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The ride of my life

I am about to begin an epic adventure, a bike trip from San Diego, Calif., to St. Augustine, Fla.

That's 3,000 miles. I won't be alone, and I won't bike every single mile. But, this is the biggest thing I've ever undertaken in my long life. And, I am scared stiff.

Woman Tours, out of Rochester, runs bike trips for women almost year round. This cross-country tour is their biggest event too. Thirty women cyclists, 2 bicycle guides and 4 SAG wagon drivers will leave from San Diego on March 8 after we dip our bike's rear wheel in the Pacific Ocean.

If you look at an elevation map of San Diego County, you see that between me and home stands a range of mountains. In fact, between me and home stands several ranges of mountains, including the southern Rockies and the Continental Divide. And, what goes up must perforce come down. Women who have done this tour will talk about those down hills. I don't like to think about them.

Why am I doing something as deranged as riding my bike 3,000 miles? I've been asking myself that question a lot lately, as I pack my bags, repack them, weigh them again, and repack. (We're allowed 50 pounds max). It's an old dream of an old dreamer -- me. I'm 76. I figure this is the best chance I've got, while I'm in good health, strong, active. I figure it's all downhill (there's the downhill image again) from here.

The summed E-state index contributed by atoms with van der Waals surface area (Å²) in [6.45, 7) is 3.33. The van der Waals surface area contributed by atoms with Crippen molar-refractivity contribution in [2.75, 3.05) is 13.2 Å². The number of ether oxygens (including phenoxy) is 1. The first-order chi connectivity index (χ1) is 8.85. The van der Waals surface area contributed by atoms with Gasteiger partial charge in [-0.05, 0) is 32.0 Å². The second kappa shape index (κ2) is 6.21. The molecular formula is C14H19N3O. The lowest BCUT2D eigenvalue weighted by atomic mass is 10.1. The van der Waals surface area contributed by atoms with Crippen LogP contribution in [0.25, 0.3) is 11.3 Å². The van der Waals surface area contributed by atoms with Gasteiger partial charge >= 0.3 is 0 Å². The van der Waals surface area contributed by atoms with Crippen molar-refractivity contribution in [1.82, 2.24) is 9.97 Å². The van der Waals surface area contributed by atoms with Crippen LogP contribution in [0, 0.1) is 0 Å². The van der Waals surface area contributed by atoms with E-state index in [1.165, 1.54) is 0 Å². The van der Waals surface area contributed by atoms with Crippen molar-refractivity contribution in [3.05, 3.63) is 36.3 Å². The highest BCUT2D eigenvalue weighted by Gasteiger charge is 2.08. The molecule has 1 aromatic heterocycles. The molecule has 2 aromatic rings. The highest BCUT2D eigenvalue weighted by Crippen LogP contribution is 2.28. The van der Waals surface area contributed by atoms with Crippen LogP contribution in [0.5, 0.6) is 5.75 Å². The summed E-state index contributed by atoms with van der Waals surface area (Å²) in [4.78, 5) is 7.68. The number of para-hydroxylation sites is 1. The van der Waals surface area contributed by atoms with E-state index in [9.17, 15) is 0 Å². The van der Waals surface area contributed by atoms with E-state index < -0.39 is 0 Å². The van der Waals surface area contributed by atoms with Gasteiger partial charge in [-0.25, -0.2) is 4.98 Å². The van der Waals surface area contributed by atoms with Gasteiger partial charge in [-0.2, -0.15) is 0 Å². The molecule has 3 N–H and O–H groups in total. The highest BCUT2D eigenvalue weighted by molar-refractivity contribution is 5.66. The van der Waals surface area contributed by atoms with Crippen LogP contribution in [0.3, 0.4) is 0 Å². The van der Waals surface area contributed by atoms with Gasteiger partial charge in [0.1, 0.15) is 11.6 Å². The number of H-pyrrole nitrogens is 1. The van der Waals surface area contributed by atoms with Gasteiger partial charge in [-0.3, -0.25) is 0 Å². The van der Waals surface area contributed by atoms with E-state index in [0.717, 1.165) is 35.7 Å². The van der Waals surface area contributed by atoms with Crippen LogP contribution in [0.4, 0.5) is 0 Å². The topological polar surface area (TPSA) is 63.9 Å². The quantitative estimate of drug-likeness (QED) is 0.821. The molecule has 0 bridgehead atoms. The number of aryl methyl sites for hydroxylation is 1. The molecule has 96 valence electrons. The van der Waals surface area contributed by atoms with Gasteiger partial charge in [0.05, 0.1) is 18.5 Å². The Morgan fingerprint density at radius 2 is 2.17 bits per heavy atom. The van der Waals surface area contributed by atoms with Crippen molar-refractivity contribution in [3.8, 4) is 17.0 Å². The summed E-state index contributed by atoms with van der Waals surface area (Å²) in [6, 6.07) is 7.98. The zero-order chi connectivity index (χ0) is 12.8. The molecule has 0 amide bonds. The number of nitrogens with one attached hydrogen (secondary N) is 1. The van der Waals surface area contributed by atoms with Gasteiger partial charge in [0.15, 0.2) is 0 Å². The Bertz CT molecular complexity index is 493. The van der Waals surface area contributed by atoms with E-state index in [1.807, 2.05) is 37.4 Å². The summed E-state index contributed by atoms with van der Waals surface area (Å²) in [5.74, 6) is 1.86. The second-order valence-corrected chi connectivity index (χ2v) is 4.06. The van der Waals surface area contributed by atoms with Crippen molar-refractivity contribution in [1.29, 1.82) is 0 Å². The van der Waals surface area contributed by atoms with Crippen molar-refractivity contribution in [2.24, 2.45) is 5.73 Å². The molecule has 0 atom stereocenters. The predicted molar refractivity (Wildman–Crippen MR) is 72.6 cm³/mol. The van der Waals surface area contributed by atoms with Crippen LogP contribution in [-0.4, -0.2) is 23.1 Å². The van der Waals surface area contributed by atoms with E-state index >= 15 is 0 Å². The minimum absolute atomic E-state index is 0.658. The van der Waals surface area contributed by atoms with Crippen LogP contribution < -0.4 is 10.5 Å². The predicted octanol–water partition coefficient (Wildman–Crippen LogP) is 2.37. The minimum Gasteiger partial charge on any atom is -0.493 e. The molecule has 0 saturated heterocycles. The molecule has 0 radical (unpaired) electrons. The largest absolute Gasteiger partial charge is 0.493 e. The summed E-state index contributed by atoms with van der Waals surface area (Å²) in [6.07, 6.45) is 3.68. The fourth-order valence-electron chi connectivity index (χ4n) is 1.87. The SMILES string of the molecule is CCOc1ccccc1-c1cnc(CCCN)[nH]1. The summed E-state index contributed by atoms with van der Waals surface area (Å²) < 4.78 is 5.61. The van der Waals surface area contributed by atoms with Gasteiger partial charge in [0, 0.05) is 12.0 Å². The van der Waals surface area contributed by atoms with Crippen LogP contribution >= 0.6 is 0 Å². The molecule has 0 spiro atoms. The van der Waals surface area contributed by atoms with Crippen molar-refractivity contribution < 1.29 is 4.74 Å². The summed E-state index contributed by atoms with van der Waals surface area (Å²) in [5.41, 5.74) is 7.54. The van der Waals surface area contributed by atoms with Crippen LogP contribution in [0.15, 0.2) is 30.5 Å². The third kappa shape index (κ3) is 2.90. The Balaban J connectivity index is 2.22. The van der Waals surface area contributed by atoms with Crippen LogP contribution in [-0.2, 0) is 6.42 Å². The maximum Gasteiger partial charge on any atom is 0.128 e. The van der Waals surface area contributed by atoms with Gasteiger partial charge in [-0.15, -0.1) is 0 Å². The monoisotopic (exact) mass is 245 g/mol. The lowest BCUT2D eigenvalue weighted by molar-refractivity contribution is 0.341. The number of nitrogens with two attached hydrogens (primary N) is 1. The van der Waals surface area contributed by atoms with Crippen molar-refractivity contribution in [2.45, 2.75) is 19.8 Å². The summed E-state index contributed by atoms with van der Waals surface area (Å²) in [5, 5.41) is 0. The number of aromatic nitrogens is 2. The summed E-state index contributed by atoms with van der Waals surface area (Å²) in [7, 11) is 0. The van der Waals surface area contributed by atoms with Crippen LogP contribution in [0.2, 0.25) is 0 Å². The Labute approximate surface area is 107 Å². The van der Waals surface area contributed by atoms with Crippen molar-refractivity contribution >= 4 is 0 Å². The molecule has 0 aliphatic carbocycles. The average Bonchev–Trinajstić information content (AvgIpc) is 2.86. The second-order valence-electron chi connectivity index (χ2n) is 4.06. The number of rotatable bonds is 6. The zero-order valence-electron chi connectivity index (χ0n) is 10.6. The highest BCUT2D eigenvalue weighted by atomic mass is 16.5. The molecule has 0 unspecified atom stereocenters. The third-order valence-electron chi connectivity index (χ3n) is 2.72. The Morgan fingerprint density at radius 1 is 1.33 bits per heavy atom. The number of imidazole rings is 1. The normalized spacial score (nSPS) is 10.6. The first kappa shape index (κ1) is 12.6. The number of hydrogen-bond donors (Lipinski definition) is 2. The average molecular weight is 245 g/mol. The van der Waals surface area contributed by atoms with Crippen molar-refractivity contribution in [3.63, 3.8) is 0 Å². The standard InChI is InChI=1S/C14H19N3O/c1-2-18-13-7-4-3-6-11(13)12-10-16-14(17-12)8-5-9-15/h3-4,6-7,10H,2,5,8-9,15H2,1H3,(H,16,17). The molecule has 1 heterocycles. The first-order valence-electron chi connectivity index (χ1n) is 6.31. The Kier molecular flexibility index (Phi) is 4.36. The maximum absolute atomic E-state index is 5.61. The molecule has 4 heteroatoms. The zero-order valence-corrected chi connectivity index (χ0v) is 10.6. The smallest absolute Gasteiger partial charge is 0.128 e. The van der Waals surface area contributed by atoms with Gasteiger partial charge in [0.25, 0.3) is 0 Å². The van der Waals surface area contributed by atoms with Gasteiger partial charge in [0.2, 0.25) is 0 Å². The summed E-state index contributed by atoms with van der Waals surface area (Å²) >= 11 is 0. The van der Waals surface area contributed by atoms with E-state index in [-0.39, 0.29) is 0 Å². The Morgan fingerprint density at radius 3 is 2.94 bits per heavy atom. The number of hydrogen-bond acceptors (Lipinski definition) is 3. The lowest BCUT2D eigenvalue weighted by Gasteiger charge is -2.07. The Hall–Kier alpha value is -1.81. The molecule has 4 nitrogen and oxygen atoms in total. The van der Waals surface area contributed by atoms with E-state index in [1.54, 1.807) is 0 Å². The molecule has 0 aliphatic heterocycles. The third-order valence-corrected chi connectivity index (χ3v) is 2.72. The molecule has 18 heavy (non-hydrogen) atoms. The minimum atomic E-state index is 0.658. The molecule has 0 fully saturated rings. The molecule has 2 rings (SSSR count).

I also want to make a statement about bicycles as efficient, and environmentally good means of transportation. A bike has no carbon emissions, no carbon footprint (other than the one made in its manufacture). Riding a bike is good for the body, and I've found it's good for the soul, the mind. I have said that I walk for my bones, but I ride for my mind. Well, I walk for my mind as well, and biking doesn't do much for my bones. But you get the picture. Riding a bike is good for me, it's good for you, it's good for the environment.

The ride is a fundraiser for ECOS: the Environmental Clearinghouse. ECOS is a wonderful organization, founded in 1971 to provide information about environmental issues, and to provide environmental education. Supporters can pledge pennies or dollars per mile of my ride; if you're interested, the pledge form can be found on the ECOS website or in its most recent newsletter.

Next blog entry I'll talk about training for the ride during an upstate winter!

EDITOR'S NOTE: Go along for the ride by following this blog by Schenectady resident Pat Rush before and during her cross-country cycling journey. During the trip, she will describe her experiences and provide photos.

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